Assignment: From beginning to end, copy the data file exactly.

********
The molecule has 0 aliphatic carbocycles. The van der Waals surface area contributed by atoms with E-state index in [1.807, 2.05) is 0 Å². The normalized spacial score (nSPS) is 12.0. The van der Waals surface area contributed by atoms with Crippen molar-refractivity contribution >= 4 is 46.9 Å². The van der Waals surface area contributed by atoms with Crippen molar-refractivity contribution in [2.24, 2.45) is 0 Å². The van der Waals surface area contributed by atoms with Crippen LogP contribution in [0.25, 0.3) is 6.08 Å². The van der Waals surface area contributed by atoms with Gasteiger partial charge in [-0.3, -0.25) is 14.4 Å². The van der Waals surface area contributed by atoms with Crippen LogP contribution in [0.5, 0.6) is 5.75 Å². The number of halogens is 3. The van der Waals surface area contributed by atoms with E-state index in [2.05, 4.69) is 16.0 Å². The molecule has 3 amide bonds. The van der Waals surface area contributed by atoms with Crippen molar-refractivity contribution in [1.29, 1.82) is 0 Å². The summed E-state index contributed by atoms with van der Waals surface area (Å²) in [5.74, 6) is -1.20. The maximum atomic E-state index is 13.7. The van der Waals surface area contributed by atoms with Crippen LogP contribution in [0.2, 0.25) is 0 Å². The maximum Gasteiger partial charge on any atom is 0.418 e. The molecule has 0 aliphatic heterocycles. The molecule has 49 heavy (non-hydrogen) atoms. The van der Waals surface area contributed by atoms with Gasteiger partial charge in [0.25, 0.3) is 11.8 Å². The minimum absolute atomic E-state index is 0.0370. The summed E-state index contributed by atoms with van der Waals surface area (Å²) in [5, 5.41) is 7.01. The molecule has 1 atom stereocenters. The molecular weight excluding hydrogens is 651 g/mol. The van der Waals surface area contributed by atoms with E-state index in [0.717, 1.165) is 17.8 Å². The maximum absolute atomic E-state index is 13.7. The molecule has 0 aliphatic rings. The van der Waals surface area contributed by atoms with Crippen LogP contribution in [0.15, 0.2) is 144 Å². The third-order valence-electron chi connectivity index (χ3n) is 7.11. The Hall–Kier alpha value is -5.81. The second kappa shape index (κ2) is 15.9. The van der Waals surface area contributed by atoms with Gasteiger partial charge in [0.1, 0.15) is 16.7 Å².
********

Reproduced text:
The molecule has 0 aliphatic carbocycles. The van der Waals surface area contributed by atoms with E-state index in [1.807, 2.05) is 0 Å². The normalized spacial score (nSPS) is 12.0. The van der Waals surface area contributed by atoms with Crippen molar-refractivity contribution >= 4 is 46.9 Å². The van der Waals surface area contributed by atoms with Crippen molar-refractivity contribution in [2.24, 2.45) is 0 Å². The van der Waals surface area contributed by atoms with Crippen LogP contribution in [0.25, 0.3) is 6.08 Å². The van der Waals surface area contributed by atoms with Gasteiger partial charge in [-0.3, -0.25) is 14.4 Å². The van der Waals surface area contributed by atoms with Crippen LogP contribution in [0.5, 0.6) is 5.75 Å². The number of halogens is 3. The van der Waals surface area contributed by atoms with E-state index in [2.05, 4.69) is 16.0 Å². The molecule has 3 amide bonds. The van der Waals surface area contributed by atoms with Crippen molar-refractivity contribution in [1.29, 1.82) is 0 Å². The summed E-state index contributed by atoms with van der Waals surface area (Å²) in [5.74, 6) is -1.20. The maximum atomic E-state index is 13.7. The van der Waals surface area contributed by atoms with Crippen LogP contribution in [0.2, 0.25) is 0 Å². The maximum Gasteiger partial charge on any atom is 0.418 e. The molecule has 0 aliphatic heterocycles. The molecule has 49 heavy (non-hydrogen) atoms. The van der Waals surface area contributed by atoms with Gasteiger partial charge in [0.25, 0.3) is 11.8 Å². The minimum absolute atomic E-state index is 0.0370. The summed E-state index contributed by atoms with van der Waals surface area (Å²) in [5, 5.41) is 7.01. The molecule has 1 atom stereocenters. The molecular weight excluding hydrogens is 651 g/mol. The van der Waals surface area contributed by atoms with E-state index in [0.717, 1.165) is 17.8 Å². The maximum absolute atomic E-state index is 13.7. The molecule has 0 aliphatic rings. The van der Waals surface area contributed by atoms with Crippen LogP contribution in [0.15, 0.2) is 144 Å². The third-order valence-electron chi connectivity index (χ3n) is 7.11. The Hall–Kier alpha value is -5.81. The second kappa shape index (κ2) is 15.9. The van der Waals surface area contributed by atoms with Gasteiger partial charge in [0.1, 0.15) is 16.7 Å².